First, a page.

Wednesday, September 7, 2011

Oh, One More Thing...

Now that we're into Day 3 of the 2nd Round, we thought we should clear up something we've meant to explain about later-round fights. Someone even asked us about it:
Really short answer:
It's entirely up to you, the voter.

Slightly longer answer:
It would certainly be logical to think that someone who did well in the 1st Round would be healthier than someone who barely scraped by.

The thing is, it's entirely up to you, the voter.

And now we're getting into lengthier answer:
In our debates, we talk about things that could happen in the ring, but these are all hypothetical situations usually brought up in the good name of smack talk. We never actually assign injuries to our victors. Why get caught up in such details when so much is entirely up to the voters?

However, it would be silly to ignore the fact that both of these guys were recently involved in a fight.

Instead of naming specific ailments that befall each fighter, we thought of using some sort of "Life Meter" system. Think of some fighting games like Mortal Kombat.
You can even say "Fatality!" in a deep voice if you want.
Both fighters would start with full life meters in the 1st Round.

We thought about having our guys starting their life meters in the 2nd Round based on how much of the vote they received in the 1st Round. For example: if someone got 84% of the vote, they go in with 84% power. This makes things needlessly complicated in a number of ways. Mainly, what do we do in the later rounds?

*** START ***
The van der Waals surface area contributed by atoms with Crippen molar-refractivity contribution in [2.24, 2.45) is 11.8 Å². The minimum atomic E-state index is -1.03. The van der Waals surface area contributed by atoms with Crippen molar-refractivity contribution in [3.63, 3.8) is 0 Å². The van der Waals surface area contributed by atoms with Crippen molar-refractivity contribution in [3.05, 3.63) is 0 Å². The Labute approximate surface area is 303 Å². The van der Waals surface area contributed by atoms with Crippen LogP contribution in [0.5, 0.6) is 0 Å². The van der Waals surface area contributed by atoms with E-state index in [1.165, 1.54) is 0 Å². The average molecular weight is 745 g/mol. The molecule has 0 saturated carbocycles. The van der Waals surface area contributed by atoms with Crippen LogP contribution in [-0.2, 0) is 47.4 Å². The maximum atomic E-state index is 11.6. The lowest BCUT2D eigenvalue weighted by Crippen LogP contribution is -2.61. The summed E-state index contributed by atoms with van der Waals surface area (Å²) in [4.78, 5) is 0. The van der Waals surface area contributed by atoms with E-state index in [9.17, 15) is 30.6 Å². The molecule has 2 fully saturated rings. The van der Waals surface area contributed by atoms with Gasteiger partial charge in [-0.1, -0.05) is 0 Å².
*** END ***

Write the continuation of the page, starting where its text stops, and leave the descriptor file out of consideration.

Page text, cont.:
That being said, we think it makes sense that someone with 55% of the vote left his first fight more wounded than someone with 90% of the vote. So the 90% guy would be better healed than the 55% guy.

Of course, that's just one way of looking at it. Another way of looking at it is assuming that the 90% guy is a better fighter and probably wouldn't need to heal as much as Mr. 55%. It's really entirely up to you, the voter.

The fact of the matter is, voters are going to vote however they want. There have been some very unlikely wins in the 1st Round which, to us, means that voters sometimes don't even put the physical condition of either fighter into consideration.

So why should we bother devising some complicated system that will be promptly ignored?

We would prefer voters take original level of health and previous fight performances into consideration, but we can't make anyone do anything.

It's entirely up to you, the voter.

So, if you haven't already, get votin' in this week's fight between Andrew Jackson and James Dale.

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